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TDB June 2014 Magazine Issue

TDB June 2014 Magazine Issue

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TDB June 2014 Magazine Issue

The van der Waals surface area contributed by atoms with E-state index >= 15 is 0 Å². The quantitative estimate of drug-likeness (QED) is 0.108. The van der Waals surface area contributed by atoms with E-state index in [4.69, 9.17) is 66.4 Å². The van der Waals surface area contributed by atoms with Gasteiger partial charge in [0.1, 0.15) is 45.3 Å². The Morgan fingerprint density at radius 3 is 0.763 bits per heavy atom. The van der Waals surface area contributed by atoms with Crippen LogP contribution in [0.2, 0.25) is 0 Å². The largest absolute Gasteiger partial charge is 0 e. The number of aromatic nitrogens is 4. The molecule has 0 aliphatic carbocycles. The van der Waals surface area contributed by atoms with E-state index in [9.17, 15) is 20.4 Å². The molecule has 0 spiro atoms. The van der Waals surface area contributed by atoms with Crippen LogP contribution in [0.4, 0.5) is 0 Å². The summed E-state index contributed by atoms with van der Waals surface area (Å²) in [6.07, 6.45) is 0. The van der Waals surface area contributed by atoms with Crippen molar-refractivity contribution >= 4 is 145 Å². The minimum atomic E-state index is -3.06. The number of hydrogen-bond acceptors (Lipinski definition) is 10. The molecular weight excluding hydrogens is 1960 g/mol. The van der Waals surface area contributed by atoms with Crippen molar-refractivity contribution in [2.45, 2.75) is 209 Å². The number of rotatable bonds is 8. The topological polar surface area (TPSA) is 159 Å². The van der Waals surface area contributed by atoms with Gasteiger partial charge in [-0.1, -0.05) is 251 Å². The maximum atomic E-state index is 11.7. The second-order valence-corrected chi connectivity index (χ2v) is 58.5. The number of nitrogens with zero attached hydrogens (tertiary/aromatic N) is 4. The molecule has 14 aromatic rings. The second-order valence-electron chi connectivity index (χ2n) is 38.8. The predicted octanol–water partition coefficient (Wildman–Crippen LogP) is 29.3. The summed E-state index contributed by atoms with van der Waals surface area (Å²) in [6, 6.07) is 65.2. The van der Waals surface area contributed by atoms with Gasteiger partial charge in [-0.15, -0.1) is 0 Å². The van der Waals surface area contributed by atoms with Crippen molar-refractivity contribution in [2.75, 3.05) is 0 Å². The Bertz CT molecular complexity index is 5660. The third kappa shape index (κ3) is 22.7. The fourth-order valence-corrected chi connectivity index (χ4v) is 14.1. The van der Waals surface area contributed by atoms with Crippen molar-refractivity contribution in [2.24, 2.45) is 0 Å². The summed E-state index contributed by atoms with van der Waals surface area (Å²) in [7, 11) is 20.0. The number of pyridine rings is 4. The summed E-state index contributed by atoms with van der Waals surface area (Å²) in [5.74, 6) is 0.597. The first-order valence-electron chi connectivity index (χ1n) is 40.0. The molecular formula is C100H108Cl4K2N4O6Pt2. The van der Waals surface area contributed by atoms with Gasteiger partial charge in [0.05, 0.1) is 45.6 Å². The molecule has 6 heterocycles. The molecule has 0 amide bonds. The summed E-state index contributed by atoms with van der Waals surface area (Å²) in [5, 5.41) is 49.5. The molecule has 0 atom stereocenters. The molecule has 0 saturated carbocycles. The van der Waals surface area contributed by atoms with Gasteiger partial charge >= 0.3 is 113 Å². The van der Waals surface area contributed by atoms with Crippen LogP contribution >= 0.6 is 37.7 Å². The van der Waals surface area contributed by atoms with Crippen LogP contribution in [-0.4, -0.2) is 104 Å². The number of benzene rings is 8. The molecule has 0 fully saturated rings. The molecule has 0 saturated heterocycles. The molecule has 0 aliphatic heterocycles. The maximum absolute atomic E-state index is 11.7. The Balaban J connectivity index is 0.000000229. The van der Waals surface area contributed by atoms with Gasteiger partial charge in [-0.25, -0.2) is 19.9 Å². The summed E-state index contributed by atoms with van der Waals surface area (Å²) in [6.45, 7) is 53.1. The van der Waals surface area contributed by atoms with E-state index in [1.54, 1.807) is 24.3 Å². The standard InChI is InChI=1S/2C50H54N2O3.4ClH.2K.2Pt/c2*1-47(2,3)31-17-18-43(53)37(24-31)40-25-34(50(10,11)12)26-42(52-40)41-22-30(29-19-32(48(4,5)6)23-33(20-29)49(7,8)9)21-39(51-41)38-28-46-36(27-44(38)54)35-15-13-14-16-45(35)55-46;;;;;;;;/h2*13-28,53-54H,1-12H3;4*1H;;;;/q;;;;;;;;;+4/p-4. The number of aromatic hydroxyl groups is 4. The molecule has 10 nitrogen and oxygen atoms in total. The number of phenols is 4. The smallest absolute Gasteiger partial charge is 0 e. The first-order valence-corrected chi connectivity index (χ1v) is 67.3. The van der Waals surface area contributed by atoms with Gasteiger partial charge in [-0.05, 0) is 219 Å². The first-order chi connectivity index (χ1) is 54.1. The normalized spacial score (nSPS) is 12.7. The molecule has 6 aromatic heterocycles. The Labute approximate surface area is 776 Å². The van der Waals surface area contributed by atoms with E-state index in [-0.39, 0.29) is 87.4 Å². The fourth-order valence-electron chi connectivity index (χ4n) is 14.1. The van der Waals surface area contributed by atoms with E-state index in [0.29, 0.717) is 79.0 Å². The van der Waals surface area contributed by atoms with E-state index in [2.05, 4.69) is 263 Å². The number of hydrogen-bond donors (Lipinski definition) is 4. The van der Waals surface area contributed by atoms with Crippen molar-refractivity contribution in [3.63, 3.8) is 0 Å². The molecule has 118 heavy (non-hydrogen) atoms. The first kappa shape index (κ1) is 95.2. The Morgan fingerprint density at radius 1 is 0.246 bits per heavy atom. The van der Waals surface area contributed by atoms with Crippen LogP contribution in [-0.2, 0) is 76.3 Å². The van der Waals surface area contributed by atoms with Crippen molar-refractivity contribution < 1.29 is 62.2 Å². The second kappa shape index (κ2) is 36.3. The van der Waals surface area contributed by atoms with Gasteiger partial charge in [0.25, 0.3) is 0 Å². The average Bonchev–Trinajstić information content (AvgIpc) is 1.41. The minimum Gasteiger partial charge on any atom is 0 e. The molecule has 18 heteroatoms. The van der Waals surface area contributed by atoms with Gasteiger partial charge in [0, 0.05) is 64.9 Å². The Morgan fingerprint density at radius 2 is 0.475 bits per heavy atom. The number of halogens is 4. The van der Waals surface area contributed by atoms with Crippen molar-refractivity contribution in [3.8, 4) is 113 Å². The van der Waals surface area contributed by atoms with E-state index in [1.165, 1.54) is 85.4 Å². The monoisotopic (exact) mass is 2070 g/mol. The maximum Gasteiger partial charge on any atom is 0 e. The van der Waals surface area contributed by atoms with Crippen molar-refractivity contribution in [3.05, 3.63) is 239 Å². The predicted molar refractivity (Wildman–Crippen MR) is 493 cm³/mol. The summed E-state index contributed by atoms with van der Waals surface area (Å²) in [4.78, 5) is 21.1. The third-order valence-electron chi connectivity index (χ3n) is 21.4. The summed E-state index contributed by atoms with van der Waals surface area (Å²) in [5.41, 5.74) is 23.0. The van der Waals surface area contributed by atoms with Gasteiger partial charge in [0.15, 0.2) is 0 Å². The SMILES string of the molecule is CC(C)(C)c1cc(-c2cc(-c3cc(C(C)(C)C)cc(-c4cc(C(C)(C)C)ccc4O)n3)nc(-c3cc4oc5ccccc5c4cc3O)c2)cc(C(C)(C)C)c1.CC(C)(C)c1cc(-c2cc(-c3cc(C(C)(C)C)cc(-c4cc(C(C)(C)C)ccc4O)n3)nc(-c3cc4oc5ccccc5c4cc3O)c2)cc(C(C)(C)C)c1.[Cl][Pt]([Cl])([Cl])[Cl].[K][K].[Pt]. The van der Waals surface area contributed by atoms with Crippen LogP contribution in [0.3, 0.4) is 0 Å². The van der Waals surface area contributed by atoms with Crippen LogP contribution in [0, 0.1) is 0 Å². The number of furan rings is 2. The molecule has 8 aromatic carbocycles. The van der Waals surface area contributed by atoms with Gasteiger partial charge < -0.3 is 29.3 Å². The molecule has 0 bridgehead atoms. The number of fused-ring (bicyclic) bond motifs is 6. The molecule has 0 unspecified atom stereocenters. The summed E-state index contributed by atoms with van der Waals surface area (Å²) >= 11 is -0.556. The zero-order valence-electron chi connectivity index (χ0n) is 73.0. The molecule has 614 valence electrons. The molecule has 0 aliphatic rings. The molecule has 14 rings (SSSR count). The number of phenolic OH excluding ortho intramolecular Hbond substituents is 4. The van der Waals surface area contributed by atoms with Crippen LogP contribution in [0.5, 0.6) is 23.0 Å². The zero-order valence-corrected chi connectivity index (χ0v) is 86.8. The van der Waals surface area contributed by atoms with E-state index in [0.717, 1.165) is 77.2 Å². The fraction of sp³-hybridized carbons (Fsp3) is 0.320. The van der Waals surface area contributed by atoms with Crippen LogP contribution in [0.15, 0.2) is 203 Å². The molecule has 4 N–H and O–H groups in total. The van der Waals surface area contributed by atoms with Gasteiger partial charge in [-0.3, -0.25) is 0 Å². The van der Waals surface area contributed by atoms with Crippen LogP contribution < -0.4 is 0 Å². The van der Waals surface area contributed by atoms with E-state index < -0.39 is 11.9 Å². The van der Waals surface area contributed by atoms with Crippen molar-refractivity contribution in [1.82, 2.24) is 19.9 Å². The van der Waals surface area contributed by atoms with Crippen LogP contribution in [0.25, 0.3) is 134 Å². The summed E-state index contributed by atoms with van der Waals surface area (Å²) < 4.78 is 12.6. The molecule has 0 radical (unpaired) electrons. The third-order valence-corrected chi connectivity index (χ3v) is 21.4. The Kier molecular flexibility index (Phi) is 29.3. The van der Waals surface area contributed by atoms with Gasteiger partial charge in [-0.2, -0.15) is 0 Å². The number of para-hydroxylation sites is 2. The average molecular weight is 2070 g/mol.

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  1. Vol.1 Issue 6 June 2014 100 Ethiopia – a land of promises for Indian exporters? How the $13 billion-plus import market is a compellingly attractive shipment destination Who moved your cheese? Why importing Cheese into India makes for a mathematically profitable business PRE-INAUGURAL ISSUE WHEELING & DEALING IN COMPONENTS The Dollar Business FOREIGN TRADE DECODED AUTO presents insights into the world of auto component exports EXCLUSIVE INTERVIEWS Kishore Tanna Chairman, IOPEPC How MEP reduction could be a game changer for edible oil exporters G.V. L. Satya Kumar Deputy Chairman, VPT What really makes Vizag a better choice over other ports on the East Coast Ajay Sahai DG & CEO, FIEO Why the focus of the new policy should be on exports of services